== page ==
Letter ID: 0494
Reference: TNA, SP 84/51/255 f.252r-255v
Citation: DCB/001/HTML/0494/008
Date: 26 November 1595
Copies: 1268 0778 0736 



Addressed: To the right honorable Sir Robert Cecill knight of her Highnes privy Councel.

Endorsed: 26 November 1595 Master Bodley to my Master From the Haghe./ A Pacquett intercepted in the Mediterrane seas. Rec. at London the viijth of the same Decembre.

Later Addition: 26 November 95.


May it please your H. to advertise her Majestie that the 18 of this moneth, I receaved her gratious lettre of the 4 with an other to the states, which according to my charge, I presented unto them, in their publicke meeting, and accomplished as muche, as I was otherwise enjoined, by a verbal declaration. But Master Caron sent them worde, above ten daies before, that having had, as he rela- ted, communication with my LL. in case they would be ready with some succor of shipping, against the Spanishe pre- paration, her Majestie would be pleased, to lette fall for a eason, her poursuite of remboursement. Wherat thei joied then exceedingly, and reputed it expedient, to impart the tidinges out of hand, to the Provinces abroad. Which was done with expedition, to meete with many dangers, which it seemed, they feared might growe upon the soddaine, unles the people by some meanes, were put in better hart. But nowe I am instructed, by the lettre of your H. that in this there was an error, of too muche hast in Master Caron, before he had receaved /her Highnes/ resolution. Having had among themselves some time of consultation, upon the lettre and de- mandes, they delivered me an answear, with speeches full of thankes, and dutifull acknowledgemt, of the grace that they receaved, which could never have come, as thei declared, in a meeter season for their welfare. And tou- ching that which was required, of the aide they were to yelde, of 30 shippes of a certaine burden, they made no further question, but that when it had bin moved to the states in particular, thei would immediatly take order, that her Majestie should be served, to her best contentation. But for the point of defraieng the auxiliarie forces, they tooke it altogether in the self same nature, as her former demande: which could by no meanes be effected, but by the Generalitie to whome thei founde it all the danger, to notifie that her Majestie fol.252v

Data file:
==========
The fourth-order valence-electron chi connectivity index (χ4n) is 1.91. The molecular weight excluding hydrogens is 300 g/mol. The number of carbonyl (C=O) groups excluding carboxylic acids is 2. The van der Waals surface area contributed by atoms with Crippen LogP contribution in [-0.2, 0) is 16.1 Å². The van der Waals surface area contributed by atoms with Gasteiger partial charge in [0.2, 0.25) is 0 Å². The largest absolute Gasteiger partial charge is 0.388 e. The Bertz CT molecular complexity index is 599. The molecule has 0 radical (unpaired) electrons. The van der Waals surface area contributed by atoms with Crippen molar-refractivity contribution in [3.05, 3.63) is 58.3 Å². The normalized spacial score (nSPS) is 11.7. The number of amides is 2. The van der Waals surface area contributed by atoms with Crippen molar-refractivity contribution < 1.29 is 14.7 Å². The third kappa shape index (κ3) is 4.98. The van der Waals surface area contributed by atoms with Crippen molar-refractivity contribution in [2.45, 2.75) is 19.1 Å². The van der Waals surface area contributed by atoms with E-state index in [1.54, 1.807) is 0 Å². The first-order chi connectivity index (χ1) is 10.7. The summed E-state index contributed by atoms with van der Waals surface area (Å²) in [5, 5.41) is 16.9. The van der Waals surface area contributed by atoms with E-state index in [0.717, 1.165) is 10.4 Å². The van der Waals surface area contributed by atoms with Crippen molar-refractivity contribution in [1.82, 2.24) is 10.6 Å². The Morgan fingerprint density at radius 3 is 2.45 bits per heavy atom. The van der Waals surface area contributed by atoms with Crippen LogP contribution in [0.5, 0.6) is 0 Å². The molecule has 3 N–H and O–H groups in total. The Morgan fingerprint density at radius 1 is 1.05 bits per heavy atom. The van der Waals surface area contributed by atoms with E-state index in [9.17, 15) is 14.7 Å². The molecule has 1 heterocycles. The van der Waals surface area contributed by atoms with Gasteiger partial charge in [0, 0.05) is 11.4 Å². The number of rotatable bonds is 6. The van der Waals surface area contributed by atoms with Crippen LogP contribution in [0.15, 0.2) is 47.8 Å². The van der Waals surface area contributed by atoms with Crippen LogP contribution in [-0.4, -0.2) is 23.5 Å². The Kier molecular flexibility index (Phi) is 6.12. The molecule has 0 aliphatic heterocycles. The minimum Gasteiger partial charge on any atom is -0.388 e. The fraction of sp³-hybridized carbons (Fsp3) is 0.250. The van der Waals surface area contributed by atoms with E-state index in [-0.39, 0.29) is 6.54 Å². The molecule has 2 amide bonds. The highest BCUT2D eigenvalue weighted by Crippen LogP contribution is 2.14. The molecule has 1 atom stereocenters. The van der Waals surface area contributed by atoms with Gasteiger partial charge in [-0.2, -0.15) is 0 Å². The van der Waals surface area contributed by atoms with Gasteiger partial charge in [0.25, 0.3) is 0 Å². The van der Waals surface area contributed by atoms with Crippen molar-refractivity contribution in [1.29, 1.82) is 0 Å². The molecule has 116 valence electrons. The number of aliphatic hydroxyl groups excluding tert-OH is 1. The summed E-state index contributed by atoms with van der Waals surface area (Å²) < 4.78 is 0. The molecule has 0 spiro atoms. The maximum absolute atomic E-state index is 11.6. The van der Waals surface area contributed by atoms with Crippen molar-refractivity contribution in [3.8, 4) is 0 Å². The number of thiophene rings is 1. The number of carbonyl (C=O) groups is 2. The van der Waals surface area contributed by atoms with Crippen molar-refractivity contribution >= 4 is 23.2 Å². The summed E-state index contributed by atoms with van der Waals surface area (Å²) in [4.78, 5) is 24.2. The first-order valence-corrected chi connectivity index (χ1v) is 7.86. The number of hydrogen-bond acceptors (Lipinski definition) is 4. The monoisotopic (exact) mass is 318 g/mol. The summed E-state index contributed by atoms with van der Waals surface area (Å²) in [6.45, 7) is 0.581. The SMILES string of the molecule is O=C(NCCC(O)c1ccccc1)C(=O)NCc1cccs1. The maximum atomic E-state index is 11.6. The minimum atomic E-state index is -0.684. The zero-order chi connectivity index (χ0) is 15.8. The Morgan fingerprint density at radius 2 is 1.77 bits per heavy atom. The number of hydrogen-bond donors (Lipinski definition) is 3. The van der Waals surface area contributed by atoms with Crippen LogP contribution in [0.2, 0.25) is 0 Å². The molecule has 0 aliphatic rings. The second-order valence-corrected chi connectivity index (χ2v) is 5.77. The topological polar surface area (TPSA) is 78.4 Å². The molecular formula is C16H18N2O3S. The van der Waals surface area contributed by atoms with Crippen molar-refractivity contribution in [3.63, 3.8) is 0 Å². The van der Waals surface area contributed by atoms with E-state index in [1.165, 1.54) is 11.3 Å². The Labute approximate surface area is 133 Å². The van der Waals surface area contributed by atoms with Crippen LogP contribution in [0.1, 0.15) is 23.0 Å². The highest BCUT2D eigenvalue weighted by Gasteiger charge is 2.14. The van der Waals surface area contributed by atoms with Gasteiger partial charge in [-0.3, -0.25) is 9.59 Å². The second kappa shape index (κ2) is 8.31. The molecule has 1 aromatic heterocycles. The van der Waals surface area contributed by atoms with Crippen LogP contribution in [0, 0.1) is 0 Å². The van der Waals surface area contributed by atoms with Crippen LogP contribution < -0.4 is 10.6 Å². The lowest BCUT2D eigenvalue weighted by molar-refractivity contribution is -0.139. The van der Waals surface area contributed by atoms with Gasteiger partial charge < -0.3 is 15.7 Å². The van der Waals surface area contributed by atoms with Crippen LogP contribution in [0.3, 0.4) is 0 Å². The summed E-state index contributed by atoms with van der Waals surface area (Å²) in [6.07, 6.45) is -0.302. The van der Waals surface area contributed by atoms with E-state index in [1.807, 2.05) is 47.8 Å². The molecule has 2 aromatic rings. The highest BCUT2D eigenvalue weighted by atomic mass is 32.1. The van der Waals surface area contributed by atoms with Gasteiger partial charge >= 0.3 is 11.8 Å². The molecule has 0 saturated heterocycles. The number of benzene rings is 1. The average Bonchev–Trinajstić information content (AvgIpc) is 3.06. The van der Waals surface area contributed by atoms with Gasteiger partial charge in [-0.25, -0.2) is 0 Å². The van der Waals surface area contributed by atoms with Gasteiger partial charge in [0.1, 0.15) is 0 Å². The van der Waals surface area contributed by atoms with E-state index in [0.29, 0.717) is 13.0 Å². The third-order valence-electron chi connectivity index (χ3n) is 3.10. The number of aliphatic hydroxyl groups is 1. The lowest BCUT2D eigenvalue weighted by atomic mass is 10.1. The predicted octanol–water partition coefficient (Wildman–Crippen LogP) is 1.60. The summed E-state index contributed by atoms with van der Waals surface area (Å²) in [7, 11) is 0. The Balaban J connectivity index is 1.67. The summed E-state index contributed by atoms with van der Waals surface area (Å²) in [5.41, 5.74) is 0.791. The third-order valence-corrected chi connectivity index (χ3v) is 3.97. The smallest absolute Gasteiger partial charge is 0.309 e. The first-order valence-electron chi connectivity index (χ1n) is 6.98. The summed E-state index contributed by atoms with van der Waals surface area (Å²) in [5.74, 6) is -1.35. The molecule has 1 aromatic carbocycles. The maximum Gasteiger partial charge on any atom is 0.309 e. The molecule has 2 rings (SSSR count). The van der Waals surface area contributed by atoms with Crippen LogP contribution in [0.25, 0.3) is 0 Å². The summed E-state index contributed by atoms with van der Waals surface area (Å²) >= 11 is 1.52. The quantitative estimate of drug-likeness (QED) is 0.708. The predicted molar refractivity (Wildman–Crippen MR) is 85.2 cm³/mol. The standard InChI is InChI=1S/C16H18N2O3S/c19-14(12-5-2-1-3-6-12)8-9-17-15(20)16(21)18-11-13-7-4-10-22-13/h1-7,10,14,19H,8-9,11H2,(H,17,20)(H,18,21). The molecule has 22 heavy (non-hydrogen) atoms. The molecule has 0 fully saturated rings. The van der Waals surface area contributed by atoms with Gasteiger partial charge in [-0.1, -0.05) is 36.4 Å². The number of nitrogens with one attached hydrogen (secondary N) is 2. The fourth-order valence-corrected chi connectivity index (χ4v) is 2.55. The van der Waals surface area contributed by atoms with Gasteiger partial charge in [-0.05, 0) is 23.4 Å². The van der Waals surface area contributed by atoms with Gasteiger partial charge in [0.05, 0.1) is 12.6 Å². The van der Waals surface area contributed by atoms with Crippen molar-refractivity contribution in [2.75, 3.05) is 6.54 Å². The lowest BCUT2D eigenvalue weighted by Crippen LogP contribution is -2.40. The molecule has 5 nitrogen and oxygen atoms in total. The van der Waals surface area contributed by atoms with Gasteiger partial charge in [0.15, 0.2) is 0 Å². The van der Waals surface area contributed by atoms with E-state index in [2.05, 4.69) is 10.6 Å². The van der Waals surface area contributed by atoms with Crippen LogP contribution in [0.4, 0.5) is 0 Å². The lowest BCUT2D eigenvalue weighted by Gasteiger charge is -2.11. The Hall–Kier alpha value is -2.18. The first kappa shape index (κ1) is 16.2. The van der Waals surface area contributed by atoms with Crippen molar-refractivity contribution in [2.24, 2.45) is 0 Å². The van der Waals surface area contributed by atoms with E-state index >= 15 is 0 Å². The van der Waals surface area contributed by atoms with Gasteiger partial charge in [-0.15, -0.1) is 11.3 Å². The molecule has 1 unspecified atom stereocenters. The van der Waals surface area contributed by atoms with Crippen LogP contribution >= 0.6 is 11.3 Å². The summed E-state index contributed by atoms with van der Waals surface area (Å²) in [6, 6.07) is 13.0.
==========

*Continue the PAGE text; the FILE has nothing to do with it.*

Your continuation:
will end her Treatie with the contrey. I have urged upon it with divers replies, that the people might be wonne by their good endeovors, that it was not a thing to be stoode on, that the summe would be but smalle, yet esteemed to be great, in regard of their willingnesse, and the manifold occasions, that pressed her Highnes, and the speeches that would goe of this ne- gotiation, with divers other reasons, to which they gave no other answear, then they have done heertofore, but that they meant to resume the mater againe, and to examine it throughly, and doe all that thei could, to satisfie her Majestie. But as for me I am persuaded, that they will never yelde to any thing, to howe litle soever the summe be abridged, if it come to be demanded, as a debt already dewe, by expiration of the Treatie. For that is the place, where they thinke them- selves wrunge, and the people, they imagine, will by no meanes endure it. For which I rest out of hope of any better satisfaction: and to say what I thinke, under humble cor- rection, I hold it wholy requisit, to attend yet a while a fitter opportunitie, which the state of thinges heere, and time must present, or heereafter to project some suche forme of procee- ding, as may come neerer to their liking, and yet conclude the full effect, of that which is required. They have secretly discoursed, about the sending of some persons, to give her Majestie more content, then hath bin done by their answear delivered to me: and if it chance to be resolved, it is like they will declare it, by some lettre to her Majestie. Wherof in like sort, to interpose my opinion, without note of presumption, I should thinke that suche a message would make very muche for the service of her Highnes for that in this case, where they can not be persuaded, to assent to her demande, both the sending of their Deputies, will seeme more respective, in the judgement of the world, then a bare kinde of writing; and it may be at their coming, they will make some fruitfull motion, or be fol.253r